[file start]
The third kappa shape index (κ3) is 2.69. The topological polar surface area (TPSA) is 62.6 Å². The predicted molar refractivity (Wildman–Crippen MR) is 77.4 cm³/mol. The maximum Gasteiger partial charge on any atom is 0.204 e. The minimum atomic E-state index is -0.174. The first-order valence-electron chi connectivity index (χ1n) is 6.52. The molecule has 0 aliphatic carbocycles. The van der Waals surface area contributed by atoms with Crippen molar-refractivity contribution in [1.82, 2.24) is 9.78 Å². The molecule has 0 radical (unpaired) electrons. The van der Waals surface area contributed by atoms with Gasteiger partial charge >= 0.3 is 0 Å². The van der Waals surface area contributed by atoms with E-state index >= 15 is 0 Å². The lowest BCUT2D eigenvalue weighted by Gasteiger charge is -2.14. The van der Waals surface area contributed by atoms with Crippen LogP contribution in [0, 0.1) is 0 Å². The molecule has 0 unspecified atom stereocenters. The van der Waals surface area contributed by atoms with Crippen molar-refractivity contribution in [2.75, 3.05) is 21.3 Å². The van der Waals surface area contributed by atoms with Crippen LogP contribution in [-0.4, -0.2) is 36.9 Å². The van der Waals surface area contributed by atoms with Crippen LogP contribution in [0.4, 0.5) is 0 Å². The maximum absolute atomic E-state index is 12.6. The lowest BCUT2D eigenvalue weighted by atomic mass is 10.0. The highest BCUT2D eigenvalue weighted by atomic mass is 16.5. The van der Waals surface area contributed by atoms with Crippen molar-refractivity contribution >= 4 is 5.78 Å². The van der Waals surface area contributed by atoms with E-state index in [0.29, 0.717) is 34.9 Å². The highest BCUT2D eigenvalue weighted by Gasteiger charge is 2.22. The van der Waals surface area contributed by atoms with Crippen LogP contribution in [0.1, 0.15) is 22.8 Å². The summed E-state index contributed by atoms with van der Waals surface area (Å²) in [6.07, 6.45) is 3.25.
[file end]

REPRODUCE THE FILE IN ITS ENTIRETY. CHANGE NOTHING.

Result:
The third kappa shape index (κ3) is 2.69. The topological polar surface area (TPSA) is 62.6 Å². The predicted molar refractivity (Wildman–Crippen MR) is 77.4 cm³/mol. The maximum Gasteiger partial charge on any atom is 0.204 e. The minimum atomic E-state index is -0.174. The first-order valence-electron chi connectivity index (χ1n) is 6.52. The molecule has 0 aliphatic carbocycles. The van der Waals surface area contributed by atoms with Crippen molar-refractivity contribution in [1.82, 2.24) is 9.78 Å². The molecule has 0 radical (unpaired) electrons. The van der Waals surface area contributed by atoms with Gasteiger partial charge >= 0.3 is 0 Å². The van der Waals surface area contributed by atoms with E-state index >= 15 is 0 Å². The lowest BCUT2D eigenvalue weighted by Gasteiger charge is -2.14. The van der Waals surface area contributed by atoms with Crippen LogP contribution in [0, 0.1) is 0 Å². The molecule has 0 unspecified atom stereocenters. The van der Waals surface area contributed by atoms with Crippen molar-refractivity contribution in [2.75, 3.05) is 21.3 Å². The van der Waals surface area contributed by atoms with Crippen LogP contribution in [-0.4, -0.2) is 36.9 Å². The van der Waals surface area contributed by atoms with Crippen LogP contribution in [0.4, 0.5) is 0 Å². The maximum absolute atomic E-state index is 12.6. The lowest BCUT2D eigenvalue weighted by atomic mass is 10.0. The highest BCUT2D eigenvalue weighted by atomic mass is 16.5. The van der Waals surface area contributed by atoms with Crippen molar-refractivity contribution >= 4 is 5.78 Å². The van der Waals surface area contributed by atoms with E-state index in [0.29, 0.717) is 34.9 Å². The highest BCUT2D eigenvalue weighted by Gasteiger charge is 2.22. The van der Waals surface area contributed by atoms with Crippen LogP contribution in [0.1, 0.15) is 22.8 Å². The summed E-state index contributed by atoms with van der Waals surface area (Å²) in [6.07, 6.45) is 3.25.